William and Kate and the 7 greatest weddings in history

How does the wedding of Prince William and Kate Middleton compare to other great weddings and marriages of history?  The answer depends on what happens afterward.  Will William actually ascend to the throne?  What will the monarchy be like in his lifetime?  What will happen in the world and how will he and his queen impact the events of their generation?  All of that will determine whether historians return to the wedding and declare it a moment of history or just another famous event of entertainment for the masses.

Here are seven of the most famous marriages in world history.

1. Mark Antony and Cleopatra.  He was a Roman general who co-ruled the world’s greatest empire as part of a triumvirate.  She ruled Egypt, the greatest empire of the antiquities.   Their marriage was a huge political event that set off endless and deadly conspiracies by rivals.  This romance and strategic alliance towers above all others like it in history.

2. Henry II and Eleanor of Aquitaine.  This English King and French Queen united two kingdoms which greatly complicated The Hundred Year War.  Not to mention that they produced three more kings of their own.  Henry the young, Richard I, the Lion Hearted, and John Lackland.  (The famous, evil Prince John of Robin Hood lore.)

3. Henry VIII and Anne Boleyn.   He was one of England’s greatest monarchs but his wife, Catherine of Aragon, could not produce a male heir.  Henry fell for her maid of honor, Anne Boleyn, who unlike all of the other maidens of the court, resisted his overtures, driving him mad with, well, with lust.  Henry’s desire to have Anne led to the great break with Rome and the wars between Catholics and Protestants.  Anne, as well, did not give birth to a male heir.  But she did present her husband with a daughter, Elizabeth, who would eventually ascend the throne as England’s greatest Queen.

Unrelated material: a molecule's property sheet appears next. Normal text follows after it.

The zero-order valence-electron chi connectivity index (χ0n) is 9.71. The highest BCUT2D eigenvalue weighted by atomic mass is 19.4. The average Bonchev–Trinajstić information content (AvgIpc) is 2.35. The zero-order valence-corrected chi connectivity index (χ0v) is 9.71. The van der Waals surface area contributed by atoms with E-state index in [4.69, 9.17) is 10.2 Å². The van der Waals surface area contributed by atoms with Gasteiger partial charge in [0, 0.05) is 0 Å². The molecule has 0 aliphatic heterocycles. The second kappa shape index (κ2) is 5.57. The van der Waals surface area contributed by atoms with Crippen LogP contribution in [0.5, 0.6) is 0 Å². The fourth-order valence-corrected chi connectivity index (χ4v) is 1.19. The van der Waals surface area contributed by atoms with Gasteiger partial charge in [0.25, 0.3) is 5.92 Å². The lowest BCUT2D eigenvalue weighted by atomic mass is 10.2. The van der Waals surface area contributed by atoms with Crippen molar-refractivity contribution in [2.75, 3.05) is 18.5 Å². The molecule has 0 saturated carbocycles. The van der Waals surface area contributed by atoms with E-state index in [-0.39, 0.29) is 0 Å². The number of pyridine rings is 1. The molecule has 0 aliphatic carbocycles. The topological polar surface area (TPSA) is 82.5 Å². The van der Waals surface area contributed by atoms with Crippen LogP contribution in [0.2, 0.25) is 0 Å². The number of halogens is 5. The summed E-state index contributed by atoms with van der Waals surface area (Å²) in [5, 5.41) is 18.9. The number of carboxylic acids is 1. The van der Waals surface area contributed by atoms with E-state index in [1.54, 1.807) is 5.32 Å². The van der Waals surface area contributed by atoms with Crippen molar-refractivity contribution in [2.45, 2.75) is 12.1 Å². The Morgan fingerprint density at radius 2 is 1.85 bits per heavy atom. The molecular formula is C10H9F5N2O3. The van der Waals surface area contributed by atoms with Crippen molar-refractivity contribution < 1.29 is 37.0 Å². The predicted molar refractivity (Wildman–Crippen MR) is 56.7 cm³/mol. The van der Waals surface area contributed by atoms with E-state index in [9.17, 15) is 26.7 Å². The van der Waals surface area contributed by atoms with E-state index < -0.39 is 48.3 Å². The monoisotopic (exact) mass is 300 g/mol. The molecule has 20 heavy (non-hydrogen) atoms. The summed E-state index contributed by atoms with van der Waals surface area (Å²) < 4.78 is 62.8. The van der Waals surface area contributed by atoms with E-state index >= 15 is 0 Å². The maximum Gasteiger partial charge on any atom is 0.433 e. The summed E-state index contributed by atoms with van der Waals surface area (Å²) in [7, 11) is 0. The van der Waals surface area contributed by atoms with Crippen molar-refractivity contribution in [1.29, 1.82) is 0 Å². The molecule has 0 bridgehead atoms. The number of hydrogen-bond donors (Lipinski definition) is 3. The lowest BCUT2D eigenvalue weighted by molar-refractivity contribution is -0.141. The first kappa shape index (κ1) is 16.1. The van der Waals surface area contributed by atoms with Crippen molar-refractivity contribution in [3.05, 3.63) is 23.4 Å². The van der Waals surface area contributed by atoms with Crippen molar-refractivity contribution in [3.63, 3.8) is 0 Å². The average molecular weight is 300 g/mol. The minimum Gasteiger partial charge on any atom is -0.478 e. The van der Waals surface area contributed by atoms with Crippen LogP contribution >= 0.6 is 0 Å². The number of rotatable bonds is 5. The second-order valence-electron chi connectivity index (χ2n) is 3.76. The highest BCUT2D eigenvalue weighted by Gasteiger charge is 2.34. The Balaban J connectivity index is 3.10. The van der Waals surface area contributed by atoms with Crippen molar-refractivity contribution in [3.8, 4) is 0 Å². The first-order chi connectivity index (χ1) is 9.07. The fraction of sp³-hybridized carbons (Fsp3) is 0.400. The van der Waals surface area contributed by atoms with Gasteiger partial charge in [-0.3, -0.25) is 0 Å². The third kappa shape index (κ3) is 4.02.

Like Kate Middleton, Anne was a commoner.  She would be beheaded three years after the wedding.  Hopefully, Kate will do better.  And Henry would famously have six wives but it was this first divorce that would define his kingdom and impact history forever.

4. Shah Jahan and Mumtaz Mahal.  He was the Mughal emperor.  She was his third wife who bore him 14 children.  The last one killed her.  In his grief he built her a magnificent mausoleum in Agra, India.  It is the Taj Mahal and it stands as an eternal testimony to their love.

5. Peter III and Catherine.  He was the Russian heir to the throne, she a sixteen year old, German speaking Prussian bride.  No one would call it a great romance.  Catherine’s father did not even attend the wedding.  But Peter died within six months of ascending the throne and young Catherine wrestled power for herself and built the Russian Empire, ruling for thirty-four years.  History calls her Catherine the Great.

6. Napoleon and Josephine.   He was 26, she was a 32 year old widow.  She could produce no heir for him, nor was she faithful.  But Napoleon’s love sick passion for her, expressed in letters that fell into enemies hands, made their frustrating relationship world famous forever.  Some suggest that Napoleon’s unrequited love inspired his conquests on the battlefield.

7. Albert and Victoria.   He was a German marrying an English Queen but eventually the people began to appreciate his integrity and his steady influence on his bride.  When he died she went into mourning, wearing black for the rest of her life.  But it was the longest reign in English history, the Victorian era, and  the English built their Empire that arguably ruled the world for a hundred years.


Published by Doug Wead

Doug Wead is a New York Times bestselling author whose latest book, Game of Thorns, is about the Trump-Clinton 2016 election. He served as an adviser to two American presidents and was a special assistant to the president in the George H.W. Bush White House.

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